Oppoisite corner to Gregory’s in Heeley Green there was Crofts - he used to have a flat bottomed cart and a horse, stabled on Bradwell Street, at the side of the house, at corner of Bowler Street and Bradwell Street. It was a big yard with a stable there was a double door in Bradwell Street and a double door in Bowler Street. He kept the horse on the property and did removals and general haulage he didn't sell anything. He could have used his horse and cart for the haulage of files. There was one girl, Minnie, and Charlie and I think there were two other lads altogether. Charlie was as old as me.

Skillington’s and Cuttles also had shops on Heeley Green. Cuttles were a strap shcp more than what Skillingtons were. Cuttles had their customers and Skillingtons had theirs. Customers kept to their own shop, and settled up their bills at the end of the week. On another corner was Spooners the chip shop. Then there was Smith’s paper shop. The Sheffield Independent was the favourite paper among working class people it no longer exists. My Mum and Dad did not have papers because they couldn’t afford them. We didn’t have Sunday papers either. They didn’t deliver Sunday papers, you had to go and fetch them. We never had any bills for papers or milk everything had to be paid for. My auntie used to buy a magazine called ‘Yes or No’. It was a lady’s magazine. I used to read it. It came out every week. It had short stories but not adverts and how to make yourself look pretty. Nothing like the glossies - just a plain reading book. Fore-runner of glossies as we know them - no pictures in or anything like that. We didn’t have comics, my Father wouldn’t let us have them because they were not educational. We used to get them second hand off other kids. We were not allowed to buy them. My Father would have been annoyed if he saw me looking at comics. At my grandmothers at weekends, my uncle Arthur - he used to get Boys Realm and Comic Cutts, Chips and Magnet - they used to be ½d and 1d. I used to go and could find a comic or ‘Yes or No’ to read. Because I was always wanting to read. We had no library books, we had Childrens newspaper edited by George Mee. More children didn’t buy comics than did.

On Cross Myrtle Road there was Souths barbers shop, a house window shop, Lawtons cobblers and Mrs. Crowther’s sweet shop. Kids used to go to Souths with a 1d to get their hair cut and he gave them ½d back. We used to take football bladders to Lawtons to get them blown up. The bladders were inside a leather case and laced up and we’d mend puncture or whatever, and he would blow them up for us. We had no bicycle to use pumps. I don’t know how he blew them up. Cobbler made a good living. Always a waiting list. Mrs. Crowther sold ever-lasting strip, Frys 5-boys chocolate, boiled sweets, marry-me quick, acid drops, fish mixtures but not liquerice root, that was herbalists in Gleadlese Road. Dungworths general store was at top of Jeffrey Street - I can’t remember name on other side of Jeffrey Street, but it was always called gossiping shop. There were two shops before we got to Heeley Green.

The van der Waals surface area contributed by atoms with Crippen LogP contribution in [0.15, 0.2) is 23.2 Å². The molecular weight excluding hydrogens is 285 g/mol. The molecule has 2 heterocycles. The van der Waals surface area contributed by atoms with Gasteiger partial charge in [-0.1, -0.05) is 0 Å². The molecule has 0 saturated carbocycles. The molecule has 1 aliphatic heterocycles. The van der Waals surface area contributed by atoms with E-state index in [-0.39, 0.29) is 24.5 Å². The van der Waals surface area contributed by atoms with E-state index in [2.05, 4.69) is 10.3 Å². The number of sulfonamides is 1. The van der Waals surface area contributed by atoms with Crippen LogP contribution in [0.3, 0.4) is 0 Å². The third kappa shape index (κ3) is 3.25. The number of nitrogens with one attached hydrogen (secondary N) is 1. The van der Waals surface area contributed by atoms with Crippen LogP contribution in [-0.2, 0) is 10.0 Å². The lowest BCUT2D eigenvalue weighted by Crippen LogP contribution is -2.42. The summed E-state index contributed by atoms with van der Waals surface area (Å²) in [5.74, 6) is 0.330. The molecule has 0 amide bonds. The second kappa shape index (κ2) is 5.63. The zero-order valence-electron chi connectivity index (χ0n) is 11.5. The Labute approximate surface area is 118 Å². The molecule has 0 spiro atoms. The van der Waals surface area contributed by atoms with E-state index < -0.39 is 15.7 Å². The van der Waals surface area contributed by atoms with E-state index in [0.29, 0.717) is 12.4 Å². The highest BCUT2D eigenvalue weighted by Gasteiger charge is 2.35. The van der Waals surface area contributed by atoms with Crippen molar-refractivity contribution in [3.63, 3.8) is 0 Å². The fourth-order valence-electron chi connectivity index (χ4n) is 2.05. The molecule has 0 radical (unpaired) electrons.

There was a place that used to sell wood, a timber yard at the top of Alexandra Road. It sold all sorts of waste wood from Blacks timber merchant on Queens Road, and some new wood for people to do own repairs. Kept it all in his yard last house in Alexandra Road before you came to gennel that went down to where the hairdresser is now, he sold just wood. Between Bowler Street and Heeley Green there was the little house window shop - Levesleys two steps going up to the shop. Hair nets, safety pins, haberdasheries. My auntie, who lived with my grandmother, used to send me to Levesleys for a hair net and two pads, mid-brown. Pads used to be put in the hair at the side to make them look as though they had got a lot of hair on.

Top side of Heeley Green. On Wrights Row there was a corner shop, sweet shop and then a butchers shop on Denmark Road at the bottom of gennel where the railings are that go up to Derby Street (on the left hand side before gennel). My grandfather (on Mother’s side) had the corner shop on Wrights Row - Ibbersons's. Grandma used to sell sweets in the shop. Grandad had a horse and cart and used to go out selling vegetables and fruit. I can remember going with him once with horse and cart round Park district. He used to go as far as Maltravers Road selling greengroceries.

On Derby Street there was one shop on the corner at the top of Penns Mill in Derby Street, a general, selling everything. Down to bottom of Edwin Road there were 2 shops, one on each corner, one a beer-off that sold beer and groceries and one sweet shop. Down Penns Road there was a chip shop and then on the corner there was a greengrocer’s shop. Then on the other corner there was Furniss’ general - ice cream, sweets, groceries. Up the hill to the Cuckoo (Prospect View Hotel) there was Hattersleys what had last shop on the right. At the side of the Cuckoo there were some houses - there were 4 besides the Cuckoo all back-to-backs. Two at each side of the Cuckoo.

Just to mention one thing which may interest some people - the golfing family - Lees, lived in the house below the Cuckoo - one of those little ones. There was Billy, one of the brothers went to school with me - I can’t remember his name but they all used to go on Hillocky fields playing at golf. They used to hit the ball from the top of one of the Hillocky fields on to top of the other Hillocky field - what was the Hillocky field? - Some called them Weighscale fields - not Wilkinson hold or Daisy field. There was a path divided Hillocky fields from Wilkinson fields. Lees lived in the house against Cuckoo so of course it was natural for them because they used to go caddying up at the Lees Hall Golf Links. Of course this was my generation - it was the following generation who became famous. But that was the first start of it as far as Lees was concerned.

Thea come down to Upper Heeley Club. It used to be Abney House, when it was a house, with an orchard where the Club car park is now. It was owned by Smiths who used to have the paper shop in Heeley Green before Dodds took it over.


We have many more of Mr. Chapman’s memories still to come, about the shops and people in the Heeley Green area of 70 years ago. Look out for the next instalment in the Autumn Term.